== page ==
This has implications for the broadcast industry in terms of both workflows and product procurement, and as a result, the importance of both file-based workflows and “IP networking & content delivery” has increased as broadcast technology buyers continue to look for efficiencies as they transition to new technical platforms and business models. The desire for broadcast technology buyers to gain operational efficiencies will likely continue to be a strong macro driver in 2013, as broadcasters continue to deploy new workflows.
Another key driver of broadcast technology spend is new channel launches, which have the potential to increase revenue. New channels, and the desire for simultaneous bandwidth saving and increased image quality for MPCD services have driven an increasing interest in “improvements in compression efficiency,” which is ranked #5 in the 2013 Index.
New channel launches are being enabled by integrated playout systems (aka “channel-in-a-box”), which bring highly automated operations to channel playout and master control environments. Thus we expect to continue to see a strong interest in the “move to automated workflows” over the next several years. Automated workflows are also seen as drivers of efficiency.
“Cloud computing / cloud based services,” which was added to the Index last year is the #6 ranked trend (up one spot from last year). It seems that you can’t read anything about technology these days (broadcast or otherwise) without coming across some mention of “the cloud.” So why is something so important to so many people ranked in the middle of the pack? Our research shows that it’s still early days for cloud technology in the broadcast industry. Not only is there still a lack of widespread understanding about exactly how the cloud will impact the business models of broadcast technology buyers, there is also an inherent distrust of cloud technology by many broadcasters. We posted some preliminary information about the planned uses of cloud technology in the broadcast industry in an earlier article called With All the Hype About Cloud, What Are Media Organizations Actually Going to Deploy?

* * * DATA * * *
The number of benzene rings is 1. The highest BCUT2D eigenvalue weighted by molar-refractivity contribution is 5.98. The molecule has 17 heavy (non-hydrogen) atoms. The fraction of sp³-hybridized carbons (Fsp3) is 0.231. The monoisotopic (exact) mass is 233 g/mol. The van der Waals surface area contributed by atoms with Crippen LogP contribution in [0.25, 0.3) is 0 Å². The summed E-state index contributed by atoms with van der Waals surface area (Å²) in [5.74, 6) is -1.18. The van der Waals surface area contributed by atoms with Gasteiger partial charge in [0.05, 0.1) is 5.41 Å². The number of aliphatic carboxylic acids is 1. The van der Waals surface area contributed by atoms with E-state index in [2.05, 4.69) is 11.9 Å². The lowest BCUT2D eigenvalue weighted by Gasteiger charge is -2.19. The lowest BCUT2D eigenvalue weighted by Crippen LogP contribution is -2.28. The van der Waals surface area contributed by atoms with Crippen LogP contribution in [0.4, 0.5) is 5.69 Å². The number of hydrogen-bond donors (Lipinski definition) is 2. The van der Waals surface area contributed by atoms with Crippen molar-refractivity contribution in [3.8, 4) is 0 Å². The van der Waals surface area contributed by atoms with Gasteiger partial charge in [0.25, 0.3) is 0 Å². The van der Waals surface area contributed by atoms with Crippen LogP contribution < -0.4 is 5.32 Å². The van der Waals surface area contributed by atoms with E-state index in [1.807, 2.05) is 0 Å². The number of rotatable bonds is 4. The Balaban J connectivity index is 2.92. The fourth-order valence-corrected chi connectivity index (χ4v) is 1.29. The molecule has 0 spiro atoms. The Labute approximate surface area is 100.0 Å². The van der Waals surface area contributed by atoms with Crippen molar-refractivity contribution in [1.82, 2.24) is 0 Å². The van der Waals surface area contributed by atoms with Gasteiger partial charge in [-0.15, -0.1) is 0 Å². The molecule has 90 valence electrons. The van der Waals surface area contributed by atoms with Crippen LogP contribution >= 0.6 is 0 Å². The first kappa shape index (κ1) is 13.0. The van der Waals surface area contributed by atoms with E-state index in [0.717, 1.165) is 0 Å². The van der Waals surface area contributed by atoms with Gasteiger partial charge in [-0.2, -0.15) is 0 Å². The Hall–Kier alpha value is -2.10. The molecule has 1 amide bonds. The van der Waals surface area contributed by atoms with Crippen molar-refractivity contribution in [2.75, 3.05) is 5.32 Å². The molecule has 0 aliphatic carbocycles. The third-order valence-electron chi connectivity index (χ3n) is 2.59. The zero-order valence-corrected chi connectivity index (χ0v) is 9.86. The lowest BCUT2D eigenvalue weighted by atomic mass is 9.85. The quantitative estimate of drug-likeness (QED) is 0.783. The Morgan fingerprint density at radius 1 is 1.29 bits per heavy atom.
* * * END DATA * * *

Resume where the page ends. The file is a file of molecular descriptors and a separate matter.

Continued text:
Nevertheless, cloud technology is seen as increasingly important by broadcasters, as evidenced by several recently announced end-user initiatives and many discussions about creating a “virtualized broadcast infrastructure” in order to drive greater efficiencies.
So while the “hype” surrounding cloud technology in broadcast may be real, it appears that a previously much-hyped technology, 3D, is seen as increasingly less important to end users. Research participants ranked 3D at #14 in the 2013 Index. It was #10 in 2012, and #8 in 2011.
In addition to creating greater efficiencies, end-users are also looking for ways to increase their revenue in an environment where the economic model of the industry is changing dramatically. Thus “video-on-demand” (#7), and “targeted advertising” (#9) make strong showings in the 2013 Index.
Although it’s towards the bottom of the rankings, “analog switch-off” is very important for those regions where it’s happening today – primarily as mandated by local governments.
As with previous years, the following trends were ranked towards the low-end of the Index: “transition to 3Gbps operations”, “transition to 5.1 channel audio”, “outsourced operations” and “green initiatives”.
We’ll take a more in-depth look at the year-over-year changes in a subsequent post.
The information in this article is based on select findings from the 2013 Big Broadcast Survey (BBS), a global study of broadcast industry trends, technology purchasing plans, and benchmarking of broadcast technology vendor brands. Nearly 10,000 broadcast professionals in 100+ countries took part in the 2013 BBS, making it the largest and most comprehensive market study ever conducted in the broadcast industry. The BBS is published annually by Devoncroft Partners.
Granular analysis of these results is available as part of various paid-for reports based on the 2013 BBS data set. For more information about this report, please contact Devoncroft Partners